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The famous swirling red eye on Jupiter's surface is extremely hot, and appears to be supplying enough heat to warm the rest of the planet's upper atmosphere, according to research published Wednesday.
And the heat may be propelled into the upper atmosphere by sound from the Great Red Spot's raging storms.
Jupiter's upper atmosphere is about 620 degrees Fahrenheit — warmer than it seems it should be, given its long distance from the sun.
Scientists have wondered as to what could be adding all that extra heat — the phenomenon has been termed the mystery "giant-planet energy crisis," according to the new paper published in peer-reviewed journal Nature.
Enter the "Great Red Spot" — a storm that has churned for 150 years or longer on Jupiter's surface. NASA notes that some observers had written of seeing the spot as far back as the 1600's, but they may have been looking at a different storm. The spot is twice the size of Earth's diameter, and its winds spin at 400 miles per hour. As the study notes, it is the largest storm in the solar system.
In the study, Boston University's James O'Donoghue and colleagues from the the United Kingdom's University of Leicester found that the atmosphere above the spot is thousands of degrees hotter than anywhere else on the planet.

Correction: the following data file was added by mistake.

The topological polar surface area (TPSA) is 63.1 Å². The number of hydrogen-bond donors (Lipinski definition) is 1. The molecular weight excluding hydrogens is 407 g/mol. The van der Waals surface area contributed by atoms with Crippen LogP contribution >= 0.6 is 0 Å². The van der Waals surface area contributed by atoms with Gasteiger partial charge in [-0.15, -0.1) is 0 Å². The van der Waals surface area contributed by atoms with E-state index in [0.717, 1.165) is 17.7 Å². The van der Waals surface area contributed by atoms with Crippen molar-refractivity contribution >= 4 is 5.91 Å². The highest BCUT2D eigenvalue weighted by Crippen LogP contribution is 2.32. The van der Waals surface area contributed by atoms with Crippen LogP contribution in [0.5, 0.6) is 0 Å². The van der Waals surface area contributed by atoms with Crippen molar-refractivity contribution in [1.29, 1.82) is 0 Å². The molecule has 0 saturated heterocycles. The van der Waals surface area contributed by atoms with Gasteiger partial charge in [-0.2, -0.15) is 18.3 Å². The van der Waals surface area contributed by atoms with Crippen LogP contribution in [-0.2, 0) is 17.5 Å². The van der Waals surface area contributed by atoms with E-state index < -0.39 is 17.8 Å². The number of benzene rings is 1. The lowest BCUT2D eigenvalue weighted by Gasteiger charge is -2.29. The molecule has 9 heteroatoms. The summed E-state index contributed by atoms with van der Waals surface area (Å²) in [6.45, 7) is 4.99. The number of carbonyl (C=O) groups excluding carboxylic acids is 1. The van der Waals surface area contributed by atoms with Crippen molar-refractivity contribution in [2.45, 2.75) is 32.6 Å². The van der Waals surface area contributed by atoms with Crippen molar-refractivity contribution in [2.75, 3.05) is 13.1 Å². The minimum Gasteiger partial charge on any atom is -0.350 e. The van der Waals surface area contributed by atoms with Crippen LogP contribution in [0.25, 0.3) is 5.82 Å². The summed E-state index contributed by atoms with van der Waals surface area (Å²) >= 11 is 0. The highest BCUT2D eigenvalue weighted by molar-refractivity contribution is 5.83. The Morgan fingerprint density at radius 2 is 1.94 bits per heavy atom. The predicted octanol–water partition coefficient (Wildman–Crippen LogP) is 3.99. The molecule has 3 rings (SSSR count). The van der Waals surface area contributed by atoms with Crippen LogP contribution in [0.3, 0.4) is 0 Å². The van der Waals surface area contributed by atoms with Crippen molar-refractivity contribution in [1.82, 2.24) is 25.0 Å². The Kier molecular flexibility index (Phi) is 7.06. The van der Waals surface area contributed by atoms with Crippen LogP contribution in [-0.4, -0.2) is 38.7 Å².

O'Donoghue and his colleagues describe mapping the distribution of heat around the planet, using the NASA Infrared Telescope Facility at teh Mauna Kea Observatory in Hawaii.
Looking at the images, the team was able see the far higher temperatures right above the Great Red Spot — about 2,420 degrees Fahrenheit warmer than anywhere else on the planet
The authors said that one way the heat is making its way up into the atmosphere is through acoustic waves, sound disturbances that are produced above thundering storms in the swirling Red Spot.
On Earth, acoustic waves are thought to be the cause of hotspots in the Andes mountains, the study noted.
"On Jupiter, acoustic-wave heating has been modeled to potentially impart hundreds of degrees of heating to the upper atmosphere," the researchers wrote.
The authors call the Great Read Spot the "smoking gun" that provides the clue to solving the giant-planet energy crisis.
NASA's Juno spacecraft reached the planet earlier this month, and data from its mission is expected to begin trickling out soon.